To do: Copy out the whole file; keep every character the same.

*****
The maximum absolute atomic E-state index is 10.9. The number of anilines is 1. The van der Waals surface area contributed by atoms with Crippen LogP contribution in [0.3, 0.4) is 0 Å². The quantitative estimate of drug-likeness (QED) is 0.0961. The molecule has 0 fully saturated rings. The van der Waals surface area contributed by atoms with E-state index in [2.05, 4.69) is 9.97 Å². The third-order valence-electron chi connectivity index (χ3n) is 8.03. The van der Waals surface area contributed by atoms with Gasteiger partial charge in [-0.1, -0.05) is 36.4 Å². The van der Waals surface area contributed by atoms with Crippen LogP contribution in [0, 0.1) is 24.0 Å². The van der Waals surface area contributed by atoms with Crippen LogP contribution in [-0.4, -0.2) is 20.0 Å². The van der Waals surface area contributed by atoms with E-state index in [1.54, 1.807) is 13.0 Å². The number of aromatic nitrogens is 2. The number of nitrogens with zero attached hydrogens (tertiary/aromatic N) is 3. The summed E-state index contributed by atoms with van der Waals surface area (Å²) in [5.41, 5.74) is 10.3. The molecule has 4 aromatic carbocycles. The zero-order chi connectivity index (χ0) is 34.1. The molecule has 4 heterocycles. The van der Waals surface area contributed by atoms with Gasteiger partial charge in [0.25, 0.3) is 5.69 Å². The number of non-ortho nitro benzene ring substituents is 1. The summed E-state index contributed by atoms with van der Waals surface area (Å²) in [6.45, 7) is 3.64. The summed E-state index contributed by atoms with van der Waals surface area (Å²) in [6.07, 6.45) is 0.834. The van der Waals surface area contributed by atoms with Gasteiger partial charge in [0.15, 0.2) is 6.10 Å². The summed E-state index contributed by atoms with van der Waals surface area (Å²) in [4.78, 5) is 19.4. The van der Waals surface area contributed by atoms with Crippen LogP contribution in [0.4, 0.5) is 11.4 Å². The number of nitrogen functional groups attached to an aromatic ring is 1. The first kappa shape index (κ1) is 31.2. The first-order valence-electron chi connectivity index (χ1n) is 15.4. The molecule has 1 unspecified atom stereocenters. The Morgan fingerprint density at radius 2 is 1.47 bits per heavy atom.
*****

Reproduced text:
The maximum absolute atomic E-state index is 10.9. The number of anilines is 1. The van der Waals surface area contributed by atoms with Crippen LogP contribution in [0.3, 0.4) is 0 Å². The quantitative estimate of drug-likeness (QED) is 0.0961. The molecule has 0 fully saturated rings. The van der Waals surface area contributed by atoms with E-state index in [2.05, 4.69) is 9.97 Å². The third-order valence-electron chi connectivity index (χ3n) is 8.03. The van der Waals surface area contributed by atoms with Gasteiger partial charge in [-0.1, -0.05) is 36.4 Å². The van der Waals surface area contributed by atoms with Crippen LogP contribution in [0, 0.1) is 24.0 Å². The van der Waals surface area contributed by atoms with Crippen LogP contribution in [-0.4, -0.2) is 20.0 Å². The van der Waals surface area contributed by atoms with E-state index in [1.54, 1.807) is 13.0 Å². The number of aromatic nitrogens is 2. The number of nitrogens with zero attached hydrogens (tertiary/aromatic N) is 3. The summed E-state index contributed by atoms with van der Waals surface area (Å²) in [5.41, 5.74) is 10.3. The molecule has 4 aromatic carbocycles. The zero-order chi connectivity index (χ0) is 34.1. The molecule has 4 heterocycles. The van der Waals surface area contributed by atoms with Gasteiger partial charge in [0.25, 0.3) is 5.69 Å². The number of non-ortho nitro benzene ring substituents is 1. The summed E-state index contributed by atoms with van der Waals surface area (Å²) in [6.45, 7) is 3.64. The summed E-state index contributed by atoms with van der Waals surface area (Å²) in [6.07, 6.45) is 0.834. The van der Waals surface area contributed by atoms with Gasteiger partial charge in [0.15, 0.2) is 6.10 Å². The summed E-state index contributed by atoms with van der Waals surface area (Å²) in [4.78, 5) is 19.4. The van der Waals surface area contributed by atoms with Crippen LogP contribution in [0.4, 0.5) is 11.4 Å². The number of nitrogen functional groups attached to an aromatic ring is 1. The first kappa shape index (κ1) is 31.2. The first-order valence-electron chi connectivity index (χ1n) is 15.4. The molecule has 1 unspecified atom stereocenters. The Morgan fingerprint density at radius 2 is 1.47 bits per heavy atom.